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Award-winning actress and playwright Fanshen Cox DiGiovanni performed her one-woman play, “One Drop of Love: A Daughter’s Search for Her Father’s Racial Approval” at the UCSB Multicultural Center Theater yesterday evening.
DiGiovanni, who has appeared in the Academy Award-winning film “Argo,” is the co-creator and co-host of award-winning weekly podcast Mixed Chicks Chat and a co-founder and co-producer of the Mixed Roots Film & Literary Festival.
Her solo performance, “One Drop of Love,” co-produced by Ben Affleck, Matt Damon and Chay Charter, begins with DiGiovanni counting the number of “whites” and “blacks” in the audience in a portrayal of a United States Census Bureau employee in 1790, then transitions into her present-day narrative meeting her husband and getting married in 2006, only to have her father decline attending her wedding.
In the beginning of “One Drop of Love,” DiGiovanni explains that her father’s refusal to walk her down the aisle was likely the result of disapproval toward her European spouse.
“My dad was born in 1936 in Jamaica when Jamaica was still a British colony. Now his mom — my beloved grandma Cynthia — worked as a live-in nanny and a maid for this British naval officer and pretty much left my dad to raise himself,” DiGiovanni said. “Not exactly the most comfortable introduction to Europeans.”
During the show, DiGiovanni takes on the personas of four different family members: her brother, her grandmother, her politically liberal white mother and her pro-Pan-African Movement black father, with whom she struggled to connect as a multiracial child.
“So my parents divorce when I’m seven and aside from a very few awkward moments with my white mother, I have very few memories of my dad ever speaking to a white person,” DiGiovanni said.
DiGiovanni alternates between scenes of racial categorization by the U.S. Census Bureau in the late 1700s and her personal narrative about growing up as a multiracial youth in cities across the United States and in West and East Africa. Using filmed images, photographs and animation, she explains the development of “race” in the U.S. and how it affected her identity and her relationship with her black, Jamaican father.
Over the course of the play, DiGiovanni explores her family history in order to reconstruct her racial identity and confront her father about his absence at her wedding. She said this process gave her insight into her heritage and ultimately allowed her to feel more comfortable with her personal identity.
“Today, especially having done this and reconnected with my dad, I feel stronger in my black identity as well as in my mixed identity,” DiGiovanni said. “I feel stronger, and I feel so much more relaxed about it. Unfortunately, it took a long time, and it might take you guys a long time, but just know that you will feel comfortable at some point. I think the sooner we can all get there, it will really help in terms of looking at racism.”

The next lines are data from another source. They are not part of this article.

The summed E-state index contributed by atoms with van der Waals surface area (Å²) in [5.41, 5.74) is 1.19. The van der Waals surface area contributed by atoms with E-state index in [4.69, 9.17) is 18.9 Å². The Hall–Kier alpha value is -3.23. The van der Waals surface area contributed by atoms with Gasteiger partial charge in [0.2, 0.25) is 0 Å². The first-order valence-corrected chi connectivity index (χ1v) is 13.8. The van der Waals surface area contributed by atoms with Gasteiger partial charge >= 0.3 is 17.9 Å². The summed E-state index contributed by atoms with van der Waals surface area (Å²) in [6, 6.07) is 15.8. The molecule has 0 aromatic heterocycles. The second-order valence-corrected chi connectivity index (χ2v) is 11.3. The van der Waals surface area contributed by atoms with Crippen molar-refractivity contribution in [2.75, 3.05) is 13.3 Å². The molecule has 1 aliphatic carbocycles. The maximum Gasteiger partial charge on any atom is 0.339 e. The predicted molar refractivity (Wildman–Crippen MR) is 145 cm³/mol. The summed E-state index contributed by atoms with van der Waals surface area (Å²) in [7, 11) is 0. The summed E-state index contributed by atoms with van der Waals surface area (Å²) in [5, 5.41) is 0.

Third-year sociology major Ryan Yamamoto, who opened for DiGiovanni’s show with a spoken word piece, said DiGiovanni’s message about the fluidity of identity bears significance for all people regardless of ethnic background.
“Even not necessarily being black and white … there are parallels. Obviously not the same story because there are different levels of oppression, but there were parallels, and I felt it was really powerful,” Yamamoto said. “Who you are at one point in your life doesn’t necessarily mean you’re going to be that person after. There is no right or wrong in choosing identities.”
Third-year sociology major Yasmeen Todd said DiGiovanni’s play aimed to do away with individual racial categorization and instead advocate for humankind as a “race-less” whole.
“I definitely liked the message she was trying to convey about loving everybody,” Todd said. “It doesn’t matter what race you are. You should be able to understand each other and have these conversations with people about your race and not be afraid to talk about it.”
DiGiovanni said she encourages audience members to celebrate their ancestry and actively seek to educate themselves about ethnic roots while still maintaining civility amidst dissenting opinions.
“One of the things I’ve learned when I was going through a period of strong black identity in college was that I was angry, and so my conversations with people were angry, and there’s nothing wrong with that,” DiGiovanni said. “But y’know, folks don’t really want to listen when you’re real angry. I am an educator so I’m always deciding, ‘Do I want to teach a lesson here or do I want to self-preserve?’”
DiGiovanni said she hopes that her show acts as a catalyst for people to foster an open dialogue with family members in order to gain a more thorough and comfortable understanding of ancestry, origin and identity.
“Identity — it’s fluid. I do think we get to empower ourselves more by choosing what we want on a daily basis,” DiGiovanni said. “I know I change all the time, and that’s empowering that we can do that, as long as we remember that with doing that we have to be sensitive about those who just can’t.”